Study documents rise of antibiotic-resistant typhoid

Washing hands at outside sink
Washing hands at outside sink

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A new study by an international team of scientists reveals a new understanding of how antibiotic-resistant strains of typhoid fever have quickly emerged and spread from South Asia to other parts of the world.

The authors of the study, published this week in The Lancet Microbe, say the findings highlight the need to consider drug-resistant typhoid fever as a global—rather than a local—problem, and to rapidly expand prevention measures.

Expansion and spread of resistant strains

Typhoid fever is a life-threatening illness that affects more than 11 million people and causes more than 100,000 deaths annually, with the highest incidence rates occurring in South Asia. Caused by the bacterium Salmonella enterica serovar Typhi, it is frequently transmitted by contaminated water and food and person-to-person contact, and it tends to spread in areas with poor sanitation.

Typhoid fever has also become increasingly resistant to antibiotics over the past 50 years. Multidrug-resistant (MDR) strains of Salmonella Typhi that are resistant to the first-line antibiotics ampicillin, chloramphenicol, and trimethoprim-sulfamethoxazole first emerged in the 1970s and have become prevalent in parts of South Asia and Africa. In 2016, an extensively drug-resistant (XDR) strain that was also resistant to ceftriaxone and fluoroquinolones emerged in Pakistan's Sindh Province, where it has caused outbreaks. More than 15,000 cases of XDR typhoid fever have been reported in Pakistan since 2016.

More recently, strains of Salmonella Typhi that are also resistant to azithromycin—one of the antibiotics used for MDR strains—have emerged in Bangladesh, India, Nepal, Pakistan, and Singapore.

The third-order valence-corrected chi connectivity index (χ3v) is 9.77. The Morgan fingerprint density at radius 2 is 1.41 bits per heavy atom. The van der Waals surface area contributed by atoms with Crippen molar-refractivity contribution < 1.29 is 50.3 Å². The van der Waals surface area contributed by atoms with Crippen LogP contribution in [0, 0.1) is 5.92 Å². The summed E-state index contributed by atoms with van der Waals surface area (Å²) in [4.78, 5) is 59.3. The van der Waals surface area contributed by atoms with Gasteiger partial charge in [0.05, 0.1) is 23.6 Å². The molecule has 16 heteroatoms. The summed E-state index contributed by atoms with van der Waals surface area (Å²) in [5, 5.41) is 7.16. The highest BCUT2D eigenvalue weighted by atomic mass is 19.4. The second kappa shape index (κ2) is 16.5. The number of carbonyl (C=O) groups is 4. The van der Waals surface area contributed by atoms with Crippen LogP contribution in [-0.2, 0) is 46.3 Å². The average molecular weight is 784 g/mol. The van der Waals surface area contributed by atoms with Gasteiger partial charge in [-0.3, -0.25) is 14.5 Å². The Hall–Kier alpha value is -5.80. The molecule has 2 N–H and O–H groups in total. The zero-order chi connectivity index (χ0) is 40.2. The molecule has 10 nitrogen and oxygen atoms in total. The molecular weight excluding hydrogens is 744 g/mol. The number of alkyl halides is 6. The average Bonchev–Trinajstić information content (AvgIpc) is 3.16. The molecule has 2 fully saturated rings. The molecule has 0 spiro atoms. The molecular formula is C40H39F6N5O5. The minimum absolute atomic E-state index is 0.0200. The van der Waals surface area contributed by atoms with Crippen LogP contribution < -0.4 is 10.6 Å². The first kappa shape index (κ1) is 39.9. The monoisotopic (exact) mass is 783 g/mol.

To get a better understanding of how and where resistant Salmonella Typhi strains have emerged and spread over time, the researchers performed whole-genome sequencing on 3,489 isolates obtained from patient blood sample from facilities in Bangladesh, India, Nepal, and Pakistan over a 6-year period (2014 through 2019). For comparison and context, they sequenced an additional 4,169 Salmonella Typhi samples isolated from 70 countries from 1905 to 2018.

Of the 7,657 isolates that were sequenced, acquired resistance genes that contribute to the MDR phenotype (defined as harboring genes conferring resistance to ampicillin, chloramphenicol, and trimethoprim-sulfamethoxazole) were identified in 2,047 (26.8%); of these isolates, 2,016 (98.4%) belonged to H58, the dominant lineage of MDR Salmonella Typhi. From 2000 onwards, the researchers observed a declining trend of these MDR isolates in Bangladesh and India, low and stable proportion in Nepal, and an increasing proportion in Pakistan and Africa. Most of the H58 isolates in Pakistan were XDR.